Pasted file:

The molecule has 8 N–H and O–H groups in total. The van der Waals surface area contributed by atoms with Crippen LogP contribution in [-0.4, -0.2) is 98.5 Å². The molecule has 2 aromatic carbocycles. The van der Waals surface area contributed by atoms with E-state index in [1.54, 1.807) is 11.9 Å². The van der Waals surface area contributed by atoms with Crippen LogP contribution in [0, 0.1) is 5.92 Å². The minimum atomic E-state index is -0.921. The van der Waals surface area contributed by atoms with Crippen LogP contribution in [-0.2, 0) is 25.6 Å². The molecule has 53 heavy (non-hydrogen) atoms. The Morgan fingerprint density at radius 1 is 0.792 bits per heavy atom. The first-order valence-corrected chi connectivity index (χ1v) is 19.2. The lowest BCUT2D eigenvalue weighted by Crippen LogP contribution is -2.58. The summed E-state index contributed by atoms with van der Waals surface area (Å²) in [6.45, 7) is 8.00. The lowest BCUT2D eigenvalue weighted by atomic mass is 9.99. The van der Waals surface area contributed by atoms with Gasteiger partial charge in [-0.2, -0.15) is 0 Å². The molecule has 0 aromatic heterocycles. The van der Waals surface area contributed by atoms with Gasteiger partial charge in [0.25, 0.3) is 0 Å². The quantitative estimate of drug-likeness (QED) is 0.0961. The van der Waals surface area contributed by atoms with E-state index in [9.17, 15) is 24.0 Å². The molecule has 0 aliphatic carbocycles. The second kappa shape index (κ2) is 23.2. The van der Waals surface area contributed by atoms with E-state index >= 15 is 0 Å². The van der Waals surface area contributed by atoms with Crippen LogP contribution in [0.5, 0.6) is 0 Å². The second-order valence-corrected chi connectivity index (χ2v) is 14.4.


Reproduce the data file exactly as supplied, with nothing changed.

The molecule has 8 N–H and O–H groups in total. The van der Waals surface area contributed by atoms with Crippen LogP contribution in [-0.4, -0.2) is 98.5 Å². The molecule has 2 aromatic carbocycles. The van der Waals surface area contributed by atoms with E-state index in [1.54, 1.807) is 11.9 Å². The van der Waals surface area contributed by atoms with Crippen LogP contribution in [0, 0.1) is 5.92 Å². The minimum atomic E-state index is -0.921. The van der Waals surface area contributed by atoms with Crippen LogP contribution in [-0.2, 0) is 25.6 Å². The molecule has 53 heavy (non-hydrogen) atoms. The Morgan fingerprint density at radius 1 is 0.792 bits per heavy atom. The first-order valence-corrected chi connectivity index (χ1v) is 19.2. The lowest BCUT2D eigenvalue weighted by Crippen LogP contribution is -2.58. The summed E-state index contributed by atoms with van der Waals surface area (Å²) in [6.45, 7) is 8.00. The lowest BCUT2D eigenvalue weighted by atomic mass is 9.99. The van der Waals surface area contributed by atoms with Gasteiger partial charge in [-0.2, -0.15) is 0 Å². The molecule has 0 aromatic heterocycles. The van der Waals surface area contributed by atoms with Gasteiger partial charge in [0.25, 0.3) is 0 Å². The quantitative estimate of drug-likeness (QED) is 0.0961. The van der Waals surface area contributed by atoms with E-state index in [9.17, 15) is 24.0 Å². The molecule has 0 aliphatic carbocycles. The second kappa shape index (κ2) is 23.2. The van der Waals surface area contributed by atoms with E-state index >= 15 is 0 Å². The van der Waals surface area contributed by atoms with Crippen LogP contribution in [0.5, 0.6) is 0 Å². The second-order valence-corrected chi connectivity index (χ2v) is 14.4.